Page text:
For landlords lettings legislation can be a nightmare. Landlords who are letting residential property need to make sure they stay up-to-date with a huge amount of legislation. Laws are changing all the time, so keeping up can often be a job in itself.
David Cox, chief executive of ARLA Propertymark, commented on the new laws introduced in 2018 stating: “In the grand scheme of recent changes, 2018 has not seen a huge amount of new legislation. Instead, it has been a year of preparation for the tsunami of new laws which are to come.”.
Cox continued, “Unquestionably, there are challenging times ahead for the industry, but there is light at the end of the tunnel and those who are planning now will reap the rewards down the line” .
Although 2018 saw minimal new legislation come into play, there are still a number of important changes every landlord should be aware of. At Townends, we look after properties as if they were our own. Our lettings team is always monitoring for updates. If you want a team that is constantly looking out for you, speak to us today.
How to Rent Guide
All landlords need to provide their tenants with an up-to-date How to Rent checklist. This applies to all new tenancies, or tenancies that have been renewed from 9 July 2018. Landlords who haven’t provided tenants with a checklist won’t be able to regain possession of their property as it renders a Section 21 notice invalid. Make sure you provide your tenants with a copy of the latest guide at the start of each tenancy.
New Minimum Energy Efficiency Standards
From April 2018, all rental properties under new tenancies need to have a minimum energy performance rating of E or above. From April 2020, this legislation will apply to all tenancies. If your property isn’t up to standard, take a look at funding options such as The Green Deal. There are some exemptions and if applicable to you, your property must be registered on the National PRS Exemptions Register.
Gas Safety checks
Recent changes mean landlords will have more flexibility when obtaining a gas safety certificate. Landlords can now complete a gas safety record up to two months before the renewal date.
Banning Orders and Rogue Landlord/ Agent Database
From April 2018, local authorities can apply to obtain a banning order against any landlord or agent after they have been convicted of an offence.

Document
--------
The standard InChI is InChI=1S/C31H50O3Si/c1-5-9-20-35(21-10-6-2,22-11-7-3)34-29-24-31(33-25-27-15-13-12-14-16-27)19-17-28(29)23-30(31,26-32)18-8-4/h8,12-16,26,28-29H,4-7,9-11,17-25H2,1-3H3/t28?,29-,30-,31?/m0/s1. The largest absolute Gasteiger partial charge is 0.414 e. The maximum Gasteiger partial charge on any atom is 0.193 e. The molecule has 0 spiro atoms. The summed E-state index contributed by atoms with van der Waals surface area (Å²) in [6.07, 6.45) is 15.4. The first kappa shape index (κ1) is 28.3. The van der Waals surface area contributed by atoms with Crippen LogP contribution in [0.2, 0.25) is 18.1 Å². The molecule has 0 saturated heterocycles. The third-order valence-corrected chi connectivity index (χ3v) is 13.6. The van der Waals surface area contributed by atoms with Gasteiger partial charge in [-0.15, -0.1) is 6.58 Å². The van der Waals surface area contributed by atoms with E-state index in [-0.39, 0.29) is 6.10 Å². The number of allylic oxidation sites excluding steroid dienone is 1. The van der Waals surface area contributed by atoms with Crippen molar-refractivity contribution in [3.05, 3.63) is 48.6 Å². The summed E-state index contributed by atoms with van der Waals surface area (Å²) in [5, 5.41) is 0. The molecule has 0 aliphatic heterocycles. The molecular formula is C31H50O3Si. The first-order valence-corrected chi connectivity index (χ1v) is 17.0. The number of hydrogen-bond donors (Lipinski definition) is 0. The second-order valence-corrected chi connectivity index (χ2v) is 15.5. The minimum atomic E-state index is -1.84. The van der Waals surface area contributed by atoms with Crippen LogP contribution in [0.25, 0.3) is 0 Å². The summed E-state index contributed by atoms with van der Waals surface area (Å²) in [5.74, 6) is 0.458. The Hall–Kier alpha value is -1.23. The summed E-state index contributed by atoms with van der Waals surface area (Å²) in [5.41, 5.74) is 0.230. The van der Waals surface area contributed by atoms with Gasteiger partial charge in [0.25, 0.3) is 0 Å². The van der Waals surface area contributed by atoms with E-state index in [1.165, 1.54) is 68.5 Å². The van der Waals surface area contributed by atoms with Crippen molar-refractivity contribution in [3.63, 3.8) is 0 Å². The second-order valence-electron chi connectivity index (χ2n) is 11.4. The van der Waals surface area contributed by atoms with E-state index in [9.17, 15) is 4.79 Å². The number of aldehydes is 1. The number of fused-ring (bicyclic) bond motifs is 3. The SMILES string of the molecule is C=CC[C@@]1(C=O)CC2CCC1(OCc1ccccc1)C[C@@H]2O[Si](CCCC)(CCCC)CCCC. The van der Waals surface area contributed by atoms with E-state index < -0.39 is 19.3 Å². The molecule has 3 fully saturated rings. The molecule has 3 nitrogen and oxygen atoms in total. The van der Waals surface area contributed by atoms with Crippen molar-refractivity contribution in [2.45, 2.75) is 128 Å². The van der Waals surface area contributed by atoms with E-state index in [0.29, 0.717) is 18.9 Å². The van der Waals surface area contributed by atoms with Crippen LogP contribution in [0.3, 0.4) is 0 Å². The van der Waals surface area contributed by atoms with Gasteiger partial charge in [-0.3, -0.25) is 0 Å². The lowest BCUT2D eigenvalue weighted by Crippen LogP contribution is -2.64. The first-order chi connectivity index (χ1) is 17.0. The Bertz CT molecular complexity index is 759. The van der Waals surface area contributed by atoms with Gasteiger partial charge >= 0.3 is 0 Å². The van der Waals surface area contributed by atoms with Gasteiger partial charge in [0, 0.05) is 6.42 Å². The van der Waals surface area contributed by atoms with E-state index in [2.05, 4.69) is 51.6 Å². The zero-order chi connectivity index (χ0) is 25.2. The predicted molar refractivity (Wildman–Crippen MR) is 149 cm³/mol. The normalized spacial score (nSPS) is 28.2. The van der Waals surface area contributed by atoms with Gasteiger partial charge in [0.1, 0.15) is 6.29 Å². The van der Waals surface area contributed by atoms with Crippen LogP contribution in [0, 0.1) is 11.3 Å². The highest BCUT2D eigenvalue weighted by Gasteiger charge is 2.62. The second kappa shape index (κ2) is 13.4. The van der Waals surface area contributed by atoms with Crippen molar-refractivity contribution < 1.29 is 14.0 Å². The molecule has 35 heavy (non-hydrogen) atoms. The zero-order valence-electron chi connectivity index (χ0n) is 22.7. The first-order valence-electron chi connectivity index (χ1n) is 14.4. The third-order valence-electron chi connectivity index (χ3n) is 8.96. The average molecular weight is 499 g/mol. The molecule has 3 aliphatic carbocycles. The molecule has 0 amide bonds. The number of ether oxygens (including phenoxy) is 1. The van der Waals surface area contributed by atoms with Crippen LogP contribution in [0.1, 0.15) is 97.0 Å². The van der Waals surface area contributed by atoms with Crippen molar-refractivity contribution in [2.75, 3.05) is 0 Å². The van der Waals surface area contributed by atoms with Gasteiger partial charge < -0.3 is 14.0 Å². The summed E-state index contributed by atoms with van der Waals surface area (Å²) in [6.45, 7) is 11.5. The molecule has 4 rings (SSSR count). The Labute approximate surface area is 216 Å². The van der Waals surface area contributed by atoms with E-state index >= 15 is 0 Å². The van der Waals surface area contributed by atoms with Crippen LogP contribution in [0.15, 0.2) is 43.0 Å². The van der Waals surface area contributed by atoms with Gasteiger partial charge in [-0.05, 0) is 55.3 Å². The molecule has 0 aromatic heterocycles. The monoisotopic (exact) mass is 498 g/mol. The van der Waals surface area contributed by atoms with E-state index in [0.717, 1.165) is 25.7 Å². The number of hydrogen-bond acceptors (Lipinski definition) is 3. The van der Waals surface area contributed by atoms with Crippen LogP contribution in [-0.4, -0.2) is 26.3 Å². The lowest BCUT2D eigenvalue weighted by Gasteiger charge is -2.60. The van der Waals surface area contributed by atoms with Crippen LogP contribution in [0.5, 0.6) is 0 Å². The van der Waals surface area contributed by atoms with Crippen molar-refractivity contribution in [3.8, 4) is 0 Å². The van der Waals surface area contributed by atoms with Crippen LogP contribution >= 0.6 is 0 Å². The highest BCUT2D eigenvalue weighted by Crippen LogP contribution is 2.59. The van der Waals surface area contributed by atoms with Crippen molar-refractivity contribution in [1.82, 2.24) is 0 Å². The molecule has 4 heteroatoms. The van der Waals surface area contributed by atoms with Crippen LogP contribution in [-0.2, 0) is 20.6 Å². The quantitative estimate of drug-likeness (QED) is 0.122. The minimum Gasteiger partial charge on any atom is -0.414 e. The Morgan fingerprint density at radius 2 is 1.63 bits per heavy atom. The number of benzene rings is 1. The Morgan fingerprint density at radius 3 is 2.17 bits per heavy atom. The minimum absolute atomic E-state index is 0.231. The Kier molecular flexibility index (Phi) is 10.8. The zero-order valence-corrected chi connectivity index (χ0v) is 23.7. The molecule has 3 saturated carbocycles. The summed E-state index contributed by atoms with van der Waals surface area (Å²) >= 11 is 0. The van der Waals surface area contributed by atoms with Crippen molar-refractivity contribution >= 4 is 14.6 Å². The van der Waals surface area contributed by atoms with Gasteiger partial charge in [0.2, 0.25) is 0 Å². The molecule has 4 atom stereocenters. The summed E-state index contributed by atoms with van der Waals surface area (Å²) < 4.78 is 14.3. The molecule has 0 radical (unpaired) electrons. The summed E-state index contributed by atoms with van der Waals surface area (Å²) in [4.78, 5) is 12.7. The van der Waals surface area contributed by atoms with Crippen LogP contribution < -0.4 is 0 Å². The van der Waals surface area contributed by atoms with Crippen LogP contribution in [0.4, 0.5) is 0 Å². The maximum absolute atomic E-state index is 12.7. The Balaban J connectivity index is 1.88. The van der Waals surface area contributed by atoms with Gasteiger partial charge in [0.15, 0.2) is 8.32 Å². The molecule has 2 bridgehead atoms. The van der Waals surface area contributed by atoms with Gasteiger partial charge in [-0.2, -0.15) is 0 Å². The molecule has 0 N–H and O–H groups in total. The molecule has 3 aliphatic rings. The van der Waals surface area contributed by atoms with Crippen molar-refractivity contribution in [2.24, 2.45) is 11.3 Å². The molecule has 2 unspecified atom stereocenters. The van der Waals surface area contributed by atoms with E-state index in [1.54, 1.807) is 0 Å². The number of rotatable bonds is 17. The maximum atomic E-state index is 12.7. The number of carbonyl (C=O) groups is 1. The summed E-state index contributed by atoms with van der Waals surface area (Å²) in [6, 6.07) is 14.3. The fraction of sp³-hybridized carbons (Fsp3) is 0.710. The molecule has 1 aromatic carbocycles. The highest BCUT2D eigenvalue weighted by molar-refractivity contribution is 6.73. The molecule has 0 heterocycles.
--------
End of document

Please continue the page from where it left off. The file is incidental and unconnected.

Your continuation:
These offences include illegally evicting a tenant or not obtaining the correct HMO license and result place offenders on a national database. During this time, the control of the property (including all rent) is passed to the local authority for a minimum of 12 months. In these cases, the landlord will still be liable for the property.
The national database isn’t publicly available yet, but a similar database for London can be viewed online.
Mortgage Interest Relief Reduction
Before April 2017, landlords were able to deduct the interest they paid on mortgages from their taxable income. This means they could pay tax on profits rather than turnover.
From April 2018, landlords were only able to offset 50% of their mortgage interest and this is set to drop to 0% in 2020. Mortgage Interest Relief has been replaced by landlords being able to offset a basic rate (20%) deduction from their rental income.
General Data Protection Regulations (GDPR)
Significant changes were made to Data Protection rules in May 2018. This means that landlords need to audit the information they hold about people, how it is treated and how long it is retained.
These rules aren’t straight-forward, we recommend checking the Information Commissioner’s Office 12 step guide to find out more about the new legislation.
Houses in Multiple Occupation and Residential Property Licensing Reforms
Changes will now mean any property with five or more unrelated occupiers to have an HMO licence; irrespective of the number of storeys in the property. Additionally, minimum room size regulations have also been published which outline the national minimum size for rooms which are used for sleeping accommodation. They also require landlords to keep up with council refuse schemes.
Read more about these changes here.
What next for 2019?
The first major change for this year is the long-debated tenant fees ban. The Tenant Fees Bill aims to reduce the costs that tenants face at the start of a tenancy. Landlords must make sure that security deposits don’t exceed five weeks’ rent and holding deposits must be capped at one weeks’ rent.
The penalties for non-compliance are high, with a fine of £5,000 for an initial breach of the ban. ARLA Propertymark has outlined all the important clarifications on their website.
Another major change for 2019 is the introduction of compulsory Client Money Protection (CMP) for letting agents. From April 2019, all agents must belong to a Government approved CMP scheme, which offers their clients greater protection. Townends already belongs to such a scheme. The agent must ensure the level of CMP membership provides sufficient cover to compensate clients for the maximum amount of client money that they hold.
The various laws governing the private-rented sector can be overwhelming.
Speak to one of our experts today to ensure your property is compliant with legislation today.